The blessing available to antenatal teachers in holding steady that the answers are there in the woman’s heart as to how best to respond to birthing, breastfeeding and parenting is that they are learning this for themselves by being willing to offer this to others. Of course as on all antenatal teachers’ trainings we as the tutors teach modules on physiology of birth and breastfeeding, group dynamics, relationships birth preparation and more; As my personal enthusiasm is sharing my herbal knowledge students explore the use of herbs and the other tutors share their enthusiasms of yoga and active birth. What makes the antenatal training that Welcome World and Relaxed Birth And Parenting have joined together to offer unique is the trust and belief we extend of resting back into parenting in whatever way supports each parent and child.
If you are inspired by the wonder, the mystery and the joy of parenting, why not train with us.If this calls to you visit http://www.welcomeworldcafe.com/professional-antenatal-training.php“
This is Penny wearing her Born at Home Organic Baby Knot Hat from www.lactivist.co.uk – thank you to mum Jojo for giving us permission to use the beautiful picture!
Period type pains started becoming more regular and on Saturday morning I called the midwife who said to call back when they were longer and more frequent. I didn’t take them too seriously because everything I looked up said they were probably just Braxton Hicks and would subside. So we went off to a funeral in the woods that afternoon and as soon as I got there I had a show. People kept coming up to me and asking if it was true I was in labour, I just kept saying it was probably a false alarm, and it could be weeks yet. It was all getting a bit more serious when I was driving home (no other drivers!), with contractions lasting a good 30 seconds and getting more frequent. I didn’t bother to call Doula Sue ‘cos I still thought this was all going to go away.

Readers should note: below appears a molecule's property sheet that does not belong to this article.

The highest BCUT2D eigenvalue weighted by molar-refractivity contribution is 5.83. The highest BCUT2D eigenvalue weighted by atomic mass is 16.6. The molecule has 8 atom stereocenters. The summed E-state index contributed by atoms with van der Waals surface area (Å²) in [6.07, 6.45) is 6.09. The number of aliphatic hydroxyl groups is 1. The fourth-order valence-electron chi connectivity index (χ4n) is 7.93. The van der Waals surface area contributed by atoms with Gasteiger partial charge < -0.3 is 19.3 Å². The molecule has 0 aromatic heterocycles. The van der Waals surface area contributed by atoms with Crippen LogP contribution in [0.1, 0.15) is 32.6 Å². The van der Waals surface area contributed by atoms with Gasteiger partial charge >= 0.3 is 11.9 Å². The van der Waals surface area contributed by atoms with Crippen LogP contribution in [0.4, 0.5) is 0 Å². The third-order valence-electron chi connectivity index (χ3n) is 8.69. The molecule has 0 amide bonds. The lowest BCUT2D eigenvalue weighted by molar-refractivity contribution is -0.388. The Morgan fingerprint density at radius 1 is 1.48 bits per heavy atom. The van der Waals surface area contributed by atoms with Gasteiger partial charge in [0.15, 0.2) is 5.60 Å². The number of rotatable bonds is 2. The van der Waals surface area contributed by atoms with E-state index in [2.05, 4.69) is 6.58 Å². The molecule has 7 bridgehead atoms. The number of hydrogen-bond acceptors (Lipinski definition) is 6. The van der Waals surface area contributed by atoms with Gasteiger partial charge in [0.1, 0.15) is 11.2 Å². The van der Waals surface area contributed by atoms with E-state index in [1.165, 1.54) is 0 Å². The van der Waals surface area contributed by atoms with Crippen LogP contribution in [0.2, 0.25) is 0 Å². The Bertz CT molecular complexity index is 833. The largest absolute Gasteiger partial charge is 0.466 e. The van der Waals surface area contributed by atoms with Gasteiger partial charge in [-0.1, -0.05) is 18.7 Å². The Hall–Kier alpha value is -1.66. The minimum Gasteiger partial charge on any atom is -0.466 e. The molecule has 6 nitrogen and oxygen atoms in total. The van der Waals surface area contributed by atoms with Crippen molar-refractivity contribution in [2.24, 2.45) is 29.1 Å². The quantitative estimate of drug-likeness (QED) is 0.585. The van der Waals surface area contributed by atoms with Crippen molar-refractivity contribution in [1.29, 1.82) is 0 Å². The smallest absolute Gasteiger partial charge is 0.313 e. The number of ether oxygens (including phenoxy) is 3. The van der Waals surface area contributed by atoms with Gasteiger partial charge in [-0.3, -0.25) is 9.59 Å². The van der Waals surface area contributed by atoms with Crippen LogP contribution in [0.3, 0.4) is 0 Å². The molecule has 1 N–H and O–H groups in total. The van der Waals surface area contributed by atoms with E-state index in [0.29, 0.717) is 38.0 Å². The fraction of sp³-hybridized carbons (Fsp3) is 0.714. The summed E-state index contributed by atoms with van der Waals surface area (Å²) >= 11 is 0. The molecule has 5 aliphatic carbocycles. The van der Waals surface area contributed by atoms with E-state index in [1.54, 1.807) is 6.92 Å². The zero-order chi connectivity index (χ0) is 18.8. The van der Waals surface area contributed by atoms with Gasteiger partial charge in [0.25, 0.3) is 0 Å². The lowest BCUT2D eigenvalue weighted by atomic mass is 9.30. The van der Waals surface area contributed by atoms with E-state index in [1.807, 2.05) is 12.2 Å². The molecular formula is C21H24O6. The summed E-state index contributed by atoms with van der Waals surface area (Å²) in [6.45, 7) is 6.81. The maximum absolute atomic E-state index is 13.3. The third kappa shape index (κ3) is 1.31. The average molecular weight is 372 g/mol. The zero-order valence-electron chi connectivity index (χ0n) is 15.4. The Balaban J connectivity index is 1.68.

When they got to 45 seconds every 3 minutes I called the midwife who was there in half an hour. With a home birth you get whoever is on call, and I got a wonderful midwife who I will never forget. I was 7 cm dilated and battling with a broken TENS machine when she arrived. I kept the TENS machine on, because I wasn’t sure if it would be worse without it, but all the connections were loose so I don’t think it was much help at all. My lovely Shiatsu lady, Vicky had come round a few days before with colour coded diagrams of pressure points and taught my boyfriend how to use them when I was in labour. He mostly used the calming ones, and they really worked, and gave me a chance to collect my thoughts and energy before the next contraction. He was fabulous throughout, I am a very lucky woman. There is little point in me describing the pain as it is different for everyone, but suffice it to say I shouted all the traditional things like ‘this was a stupid idea’, ‘I can’t do this’ and ‘I want to die’. We got to a very dark, deep and intense place with the midwife so it was a bit distracting when midwife 2 turned up, but I managed to gasp out ‘don’t let her chatter’. She was fine, but I didn’t get a chance to look at her until afterwards so that was a bit weird.